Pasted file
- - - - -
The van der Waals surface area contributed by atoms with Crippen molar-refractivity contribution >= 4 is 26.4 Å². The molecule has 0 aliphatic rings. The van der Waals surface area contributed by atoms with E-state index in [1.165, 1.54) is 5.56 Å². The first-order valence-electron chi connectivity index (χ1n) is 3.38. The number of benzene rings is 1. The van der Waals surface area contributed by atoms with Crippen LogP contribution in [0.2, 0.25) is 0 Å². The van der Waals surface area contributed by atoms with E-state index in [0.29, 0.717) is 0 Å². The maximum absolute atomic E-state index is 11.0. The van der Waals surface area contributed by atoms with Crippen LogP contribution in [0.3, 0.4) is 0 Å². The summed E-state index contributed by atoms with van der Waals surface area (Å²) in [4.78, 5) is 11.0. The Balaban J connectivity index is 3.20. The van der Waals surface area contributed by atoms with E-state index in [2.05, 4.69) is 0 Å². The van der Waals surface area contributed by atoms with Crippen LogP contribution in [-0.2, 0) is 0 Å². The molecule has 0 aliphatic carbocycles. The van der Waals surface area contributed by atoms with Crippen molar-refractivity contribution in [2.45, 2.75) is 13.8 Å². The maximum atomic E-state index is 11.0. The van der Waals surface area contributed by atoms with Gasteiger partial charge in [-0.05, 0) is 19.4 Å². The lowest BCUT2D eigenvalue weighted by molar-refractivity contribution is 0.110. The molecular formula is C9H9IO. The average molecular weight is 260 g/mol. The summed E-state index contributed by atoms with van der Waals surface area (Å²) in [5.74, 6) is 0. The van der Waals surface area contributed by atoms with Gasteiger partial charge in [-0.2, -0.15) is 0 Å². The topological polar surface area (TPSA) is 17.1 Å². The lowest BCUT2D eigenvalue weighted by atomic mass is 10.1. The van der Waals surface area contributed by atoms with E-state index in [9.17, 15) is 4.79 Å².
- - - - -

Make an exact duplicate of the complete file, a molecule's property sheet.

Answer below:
The van der Waals surface area contributed by atoms with Crippen molar-refractivity contribution >= 4 is 26.4 Å². The molecule has 0 aliphatic rings. The van der Waals surface area contributed by atoms with E-state index in [1.165, 1.54) is 5.56 Å². The first-order valence-electron chi connectivity index (χ1n) is 3.38. The number of benzene rings is 1. The van der Waals surface area contributed by atoms with Crippen LogP contribution in [0.2, 0.25) is 0 Å². The van der Waals surface area contributed by atoms with E-state index in [0.29, 0.717) is 0 Å². The maximum absolute atomic E-state index is 11.0. The van der Waals surface area contributed by atoms with Crippen LogP contribution in [0.3, 0.4) is 0 Å². The summed E-state index contributed by atoms with van der Waals surface area (Å²) in [4.78, 5) is 11.0. The Balaban J connectivity index is 3.20. The van der Waals surface area contributed by atoms with E-state index in [2.05, 4.69) is 0 Å². The van der Waals surface area contributed by atoms with Crippen LogP contribution in [-0.2, 0) is 0 Å². The molecule has 0 aliphatic carbocycles. The van der Waals surface area contributed by atoms with Crippen molar-refractivity contribution in [2.45, 2.75) is 13.8 Å². The maximum atomic E-state index is 11.0. The van der Waals surface area contributed by atoms with Gasteiger partial charge in [-0.05, 0) is 19.4 Å². The lowest BCUT2D eigenvalue weighted by molar-refractivity contribution is 0.110. The molecular formula is C9H9IO. The average molecular weight is 260 g/mol. The summed E-state index contributed by atoms with van der Waals surface area (Å²) in [5.74, 6) is 0. The van der Waals surface area contributed by atoms with Gasteiger partial charge in [-0.2, -0.15) is 0 Å². The topological polar surface area (TPSA) is 17.1 Å². The lowest BCUT2D eigenvalue weighted by atomic mass is 10.1. The van der Waals surface area contributed by atoms with E-state index in [9.17, 15) is 4.79 Å².